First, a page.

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Today, The Union is supporting World No Tobacco Day, which this year highlights tobacco’s deadly toll on lung health. The Union calls for renewed efforts to strengthen tobacco control in all countries and integrate tobacco control into health promotion and disease control programmes – measures that are critically needed to prevent the millions of deaths caused by tobacco-related lung diseases each year.

In addition to being a leading cause of debilitating non-communicable diseases such as lung cancer and chronic obstructive pulmonary disease (COPD), smoking is also a major risk factor for tuberculosis (TB): the deadliest infectious disease in the world. In 2017, 1.6 million people lost their lives because of TB, and 10 million people fell ill with the disease. It is estimated that more than 20% of global TB incidence can be attributed to tobacco. A robust study conducted in 2014 demonstrated that regular smoking doubles the risk that people who have been successfully treated for TB will develop TB again. Smokers with TB are also more likely to die from the disease. Offering smoking cessation advice and support to TB patients is one strategy The Union is using which is simple to adopt and proven to save lives.

The most effective way to protect people’s lung health from the harms of tobacco is through full implementation of the WHO’s Framework Convention on Tobacco Control (FCTC), and by adopting the six evidence-based MPOWER measures. The Union has helped more than 50 countries to implement MPOWER-based policies – such as smoke-free laws, graphic health warnings on packaging and tobacco advertising bans – impacting billions of people globally. Together with our partners around the world, The Union has been making huge progress – but with over eight million people still dying every year from tobacco-related diseases, it is not enough.

“We cannot ignore the overwhelming evidence of tobacco’s impact on lung health,” said Dr Gan Quan, Director of The Union’s Department of Tobacco Control. “We should also remain vigilant of efforts from the tobacco industry to undermine tobacco control policies, notably through its recent tactics in hijacking the narrative of ‘harm reduction’ through new products such as IQOS.”

Tobacco industry interference in policy-making remains a lethal threat to lung health. The rise of e-cigarettes and heated tobacco products like IQOS, are being promoted by big tobacco as safer alternatives to smoking – but we do not know what the long-term impact of these products may be on lung health. The liquid used in e-cigarettes, for example, contains many toxins which can cause lung diseases such as COPD, lung cancer and asthma, not to mention cardiovascular diseases.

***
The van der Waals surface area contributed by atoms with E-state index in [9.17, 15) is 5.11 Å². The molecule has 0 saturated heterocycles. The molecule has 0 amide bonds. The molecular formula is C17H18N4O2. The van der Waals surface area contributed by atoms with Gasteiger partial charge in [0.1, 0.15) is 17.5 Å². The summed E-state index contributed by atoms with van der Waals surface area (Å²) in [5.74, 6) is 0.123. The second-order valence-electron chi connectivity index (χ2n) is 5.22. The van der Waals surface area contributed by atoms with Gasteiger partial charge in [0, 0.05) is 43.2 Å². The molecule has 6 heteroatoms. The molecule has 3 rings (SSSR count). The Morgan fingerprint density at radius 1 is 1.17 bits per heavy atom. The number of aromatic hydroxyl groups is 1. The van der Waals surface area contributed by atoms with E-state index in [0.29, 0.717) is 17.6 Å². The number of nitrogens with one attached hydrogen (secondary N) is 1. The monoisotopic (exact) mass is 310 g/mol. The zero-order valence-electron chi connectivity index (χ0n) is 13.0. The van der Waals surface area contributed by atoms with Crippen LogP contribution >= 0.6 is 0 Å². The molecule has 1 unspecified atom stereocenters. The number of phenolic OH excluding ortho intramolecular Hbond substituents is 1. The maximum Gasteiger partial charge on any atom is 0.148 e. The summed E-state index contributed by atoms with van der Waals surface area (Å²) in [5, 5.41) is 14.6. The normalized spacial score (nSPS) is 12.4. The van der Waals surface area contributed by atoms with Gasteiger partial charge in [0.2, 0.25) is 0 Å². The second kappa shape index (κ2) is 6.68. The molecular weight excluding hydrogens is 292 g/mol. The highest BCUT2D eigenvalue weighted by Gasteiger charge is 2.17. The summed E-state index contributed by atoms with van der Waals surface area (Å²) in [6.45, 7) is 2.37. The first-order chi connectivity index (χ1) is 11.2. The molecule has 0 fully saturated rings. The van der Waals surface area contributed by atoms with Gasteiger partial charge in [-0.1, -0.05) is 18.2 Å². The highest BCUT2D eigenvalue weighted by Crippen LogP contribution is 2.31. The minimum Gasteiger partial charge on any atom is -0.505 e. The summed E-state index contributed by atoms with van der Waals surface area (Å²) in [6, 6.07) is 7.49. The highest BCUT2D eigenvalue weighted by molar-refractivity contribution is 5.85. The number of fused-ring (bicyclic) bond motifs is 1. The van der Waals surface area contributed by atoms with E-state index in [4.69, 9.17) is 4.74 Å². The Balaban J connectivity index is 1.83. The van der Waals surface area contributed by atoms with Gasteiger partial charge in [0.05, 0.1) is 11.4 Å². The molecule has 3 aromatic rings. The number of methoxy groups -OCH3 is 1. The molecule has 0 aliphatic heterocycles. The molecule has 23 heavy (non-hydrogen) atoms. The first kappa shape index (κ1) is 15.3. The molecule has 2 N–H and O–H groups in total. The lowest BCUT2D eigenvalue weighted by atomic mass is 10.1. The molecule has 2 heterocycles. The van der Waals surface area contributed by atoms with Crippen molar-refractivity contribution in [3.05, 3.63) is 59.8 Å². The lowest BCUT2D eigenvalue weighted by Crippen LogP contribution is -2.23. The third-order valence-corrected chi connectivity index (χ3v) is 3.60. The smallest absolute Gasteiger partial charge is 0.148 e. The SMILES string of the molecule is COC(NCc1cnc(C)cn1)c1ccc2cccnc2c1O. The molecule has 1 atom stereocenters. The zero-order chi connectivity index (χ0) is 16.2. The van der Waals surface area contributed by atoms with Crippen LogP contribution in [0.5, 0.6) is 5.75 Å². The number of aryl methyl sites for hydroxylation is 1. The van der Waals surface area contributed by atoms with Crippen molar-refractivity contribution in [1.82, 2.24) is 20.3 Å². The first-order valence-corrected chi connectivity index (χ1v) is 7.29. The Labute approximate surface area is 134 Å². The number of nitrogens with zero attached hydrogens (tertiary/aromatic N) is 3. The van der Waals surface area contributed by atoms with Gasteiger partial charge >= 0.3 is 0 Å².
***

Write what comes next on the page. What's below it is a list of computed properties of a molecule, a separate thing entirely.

The evidence available indicates that these new tobacco products are not risk-free, yet they are being aggressively marketed as such in low- and middle-income countries, where tobacco control policies are not yet strong enough or well enough implemented to protect non-smokers and young people.

Dr Gan Quan said: “the recent campaign launched by Phillip Morris International (PMI) to rebrand WNTD as World No Smoking Day not only reveals its indifference to the millions of people suffering from diseases caused by smokeless tobacco products, but also serves as a reminder for us that this is simply another tactic by PMI to promote its deadly products.”

Presently, the world is not on track to achieve the Sustainable Development Goal (SDG) of a one-third reduction by 2030 in premature deaths caused by non-communicable diseases – and we are still a long way from ending the TB epidemic. To achieve these milestones, we must be ever more vigilant against the devious tactics of the tobacco industry, and tobacco control must be a priority for governments and communities worldwide.

 

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The Tobacco Control Department is based at The Union Europe Office, Edinburgh, registered charity no. SC039880
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